It was exquisite, it was sublime…

But she wanted more.

"Fire," she whispered, briefly lifting her head to look into the dancing blaze. "Dark…hungry…fire."

Erik stilled a moment later, as if just aware of her soft, throaty command. Then, with a hungered growl, he straightened and grabbed her hips, pounding fiercely into her, the slaps of flesh against flesh adding to the erotic music of their night. At first long, his strokes became shorter, deeper, more rapid until he was pushing into her with such force, scarcely pulling back. Christine struggled to remain upright – but could not stop smiling through her moans of pleasure for her triumph to have uncaged her tiger at last.

Her arms trembled weakly and she lost balance, falling to her forearms and dropping her head to the rug. A moment more, and he broke through his passionate haze and left her. Swiftly brought her to lie on her back, the apology dying in his throat when he saw the delight on her damp face and in her eyes, half closed and glazed with want.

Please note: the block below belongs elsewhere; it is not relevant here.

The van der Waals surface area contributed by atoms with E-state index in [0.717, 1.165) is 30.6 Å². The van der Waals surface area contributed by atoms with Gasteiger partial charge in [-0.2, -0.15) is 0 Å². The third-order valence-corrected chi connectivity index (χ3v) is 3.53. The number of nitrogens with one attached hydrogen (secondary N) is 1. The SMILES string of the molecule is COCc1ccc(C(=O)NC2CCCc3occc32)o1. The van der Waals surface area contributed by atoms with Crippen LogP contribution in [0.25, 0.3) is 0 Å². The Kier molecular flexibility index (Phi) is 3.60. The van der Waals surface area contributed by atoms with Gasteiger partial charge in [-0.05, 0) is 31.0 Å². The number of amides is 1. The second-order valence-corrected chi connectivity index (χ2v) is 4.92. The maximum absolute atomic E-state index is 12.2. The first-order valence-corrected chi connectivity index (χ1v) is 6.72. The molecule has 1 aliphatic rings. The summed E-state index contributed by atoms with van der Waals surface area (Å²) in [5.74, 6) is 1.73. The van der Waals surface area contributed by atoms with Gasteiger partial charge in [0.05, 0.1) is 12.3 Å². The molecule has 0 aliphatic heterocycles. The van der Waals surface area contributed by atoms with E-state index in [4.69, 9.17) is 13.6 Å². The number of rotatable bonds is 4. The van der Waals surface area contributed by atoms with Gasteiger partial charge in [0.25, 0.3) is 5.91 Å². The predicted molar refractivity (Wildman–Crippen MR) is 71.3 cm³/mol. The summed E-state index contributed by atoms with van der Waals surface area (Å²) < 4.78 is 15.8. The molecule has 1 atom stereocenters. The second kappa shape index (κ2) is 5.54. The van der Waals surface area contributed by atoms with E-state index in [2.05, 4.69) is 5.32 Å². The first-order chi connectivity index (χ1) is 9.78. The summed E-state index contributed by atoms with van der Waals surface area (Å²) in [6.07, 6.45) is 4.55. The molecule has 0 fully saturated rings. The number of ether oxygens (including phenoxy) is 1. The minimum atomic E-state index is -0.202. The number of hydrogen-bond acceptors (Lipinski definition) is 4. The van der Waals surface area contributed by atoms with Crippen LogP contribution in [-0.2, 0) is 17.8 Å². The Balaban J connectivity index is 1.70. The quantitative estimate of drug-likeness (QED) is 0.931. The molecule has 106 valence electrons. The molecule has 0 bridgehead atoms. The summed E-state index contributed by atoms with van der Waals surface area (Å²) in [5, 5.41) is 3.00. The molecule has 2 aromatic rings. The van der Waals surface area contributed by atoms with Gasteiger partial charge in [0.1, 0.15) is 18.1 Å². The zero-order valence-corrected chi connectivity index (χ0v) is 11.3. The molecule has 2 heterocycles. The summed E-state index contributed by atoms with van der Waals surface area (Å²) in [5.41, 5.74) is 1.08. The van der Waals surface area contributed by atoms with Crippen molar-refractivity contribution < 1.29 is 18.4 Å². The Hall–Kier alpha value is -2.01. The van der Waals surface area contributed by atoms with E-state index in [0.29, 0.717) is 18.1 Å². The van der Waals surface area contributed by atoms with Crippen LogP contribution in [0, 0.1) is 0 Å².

"I did not hurt you?" he panted, wishing to be sure.

She shook her head, grabbing him violently to her, her lips finding his as he lifted her thigh against him and again plunged deep. Their bodies rubbed together, slick with the sweat of their desire as he drove with merciless abandon into her, her hips meeting his violent rocking, ever seeking more, as he pushed and pushed until he brought them both hurtling over the edge into mindless oblivion.

Their delirious panting drowned out the sounds of the fire. Wearily he dropped his flawed cheek to rest on her silken breast, then after a moment gathered the globe to his mouth, slightly moving his head to give a gentle suckle. She shuddered beneath him, even as her creamy inner walls continued to tighten in swift little shocks around his shaft.

He dropped one last kiss to her rosy nipple and again lay his head against the soft cushion of her breast. With closed eyes, he lifted his hand to cup her jaw and brushed his thumb against her parted lips.

"That was unexpected," he said when he could talk.